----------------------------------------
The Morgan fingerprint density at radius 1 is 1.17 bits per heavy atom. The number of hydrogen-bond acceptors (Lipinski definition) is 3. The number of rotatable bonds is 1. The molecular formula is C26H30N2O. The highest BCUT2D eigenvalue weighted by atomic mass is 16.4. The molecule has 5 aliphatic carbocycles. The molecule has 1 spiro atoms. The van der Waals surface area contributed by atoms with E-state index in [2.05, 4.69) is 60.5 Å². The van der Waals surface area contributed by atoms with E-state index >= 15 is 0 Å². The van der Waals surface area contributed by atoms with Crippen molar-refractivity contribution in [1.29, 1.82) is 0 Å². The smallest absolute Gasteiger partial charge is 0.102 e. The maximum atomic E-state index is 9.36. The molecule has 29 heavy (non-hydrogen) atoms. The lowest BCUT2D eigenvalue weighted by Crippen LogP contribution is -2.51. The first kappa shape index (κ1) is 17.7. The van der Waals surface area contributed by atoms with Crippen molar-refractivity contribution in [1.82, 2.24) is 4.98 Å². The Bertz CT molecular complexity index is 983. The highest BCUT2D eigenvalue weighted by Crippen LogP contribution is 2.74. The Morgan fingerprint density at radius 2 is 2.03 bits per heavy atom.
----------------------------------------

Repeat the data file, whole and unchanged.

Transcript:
The Morgan fingerprint density at radius 1 is 1.17 bits per heavy atom. The number of hydrogen-bond acceptors (Lipinski definition) is 3. The number of rotatable bonds is 1. The molecular formula is C26H30N2O. The highest BCUT2D eigenvalue weighted by atomic mass is 16.4. The molecule has 5 aliphatic carbocycles. The molecule has 1 spiro atoms. The van der Waals surface area contributed by atoms with E-state index in [2.05, 4.69) is 60.5 Å². The van der Waals surface area contributed by atoms with E-state index >= 15 is 0 Å². The van der Waals surface area contributed by atoms with Crippen molar-refractivity contribution in [1.29, 1.82) is 0 Å². The smallest absolute Gasteiger partial charge is 0.102 e. The maximum atomic E-state index is 9.36. The molecule has 29 heavy (non-hydrogen) atoms. The lowest BCUT2D eigenvalue weighted by Crippen LogP contribution is -2.51. The first kappa shape index (κ1) is 17.7. The van der Waals surface area contributed by atoms with Crippen molar-refractivity contribution in [1.82, 2.24) is 4.98 Å². The Bertz CT molecular complexity index is 983. The highest BCUT2D eigenvalue weighted by Crippen LogP contribution is 2.74. The Morgan fingerprint density at radius 2 is 2.03 bits per heavy atom.